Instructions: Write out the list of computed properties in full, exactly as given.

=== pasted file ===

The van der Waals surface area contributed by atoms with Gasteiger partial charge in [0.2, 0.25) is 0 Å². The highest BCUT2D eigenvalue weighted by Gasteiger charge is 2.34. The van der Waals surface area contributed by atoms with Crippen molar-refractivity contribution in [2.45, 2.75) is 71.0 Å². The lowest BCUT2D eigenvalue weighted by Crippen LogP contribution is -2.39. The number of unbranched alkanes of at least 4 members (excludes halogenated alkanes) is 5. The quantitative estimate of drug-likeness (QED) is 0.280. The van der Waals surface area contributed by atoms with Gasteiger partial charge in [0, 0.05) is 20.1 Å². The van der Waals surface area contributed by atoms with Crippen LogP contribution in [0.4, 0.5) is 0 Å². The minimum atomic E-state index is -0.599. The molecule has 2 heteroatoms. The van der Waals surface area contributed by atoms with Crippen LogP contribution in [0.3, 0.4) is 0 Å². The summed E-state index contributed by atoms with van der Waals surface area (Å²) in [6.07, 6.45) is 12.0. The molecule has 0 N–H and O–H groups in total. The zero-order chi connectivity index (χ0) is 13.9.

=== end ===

The van der Waals surface area contributed by atoms with Gasteiger partial charge in [0.2, 0.25) is 0 Å². The highest BCUT2D eigenvalue weighted by Gasteiger charge is 2.34. The van der Waals surface area contributed by atoms with Crippen molar-refractivity contribution in [2.45, 2.75) is 71.0 Å². The lowest BCUT2D eigenvalue weighted by Crippen LogP contribution is -2.39. The number of unbranched alkanes of at least 4 members (excludes halogenated alkanes) is 5. The quantitative estimate of drug-likeness (QED) is 0.280. The van der Waals surface area contributed by atoms with Gasteiger partial charge in [0, 0.05) is 20.1 Å². The van der Waals surface area contributed by atoms with Crippen LogP contribution in [0.4, 0.5) is 0 Å². The minimum atomic E-state index is -0.599. The molecule has 2 heteroatoms. The van der Waals surface area contributed by atoms with Crippen LogP contribution in [0.3, 0.4) is 0 Å². The summed E-state index contributed by atoms with van der Waals surface area (Å²) in [6.07, 6.45) is 12.0. The molecule has 0 N–H and O–H groups in total. The zero-order chi connectivity index (χ0) is 13.9.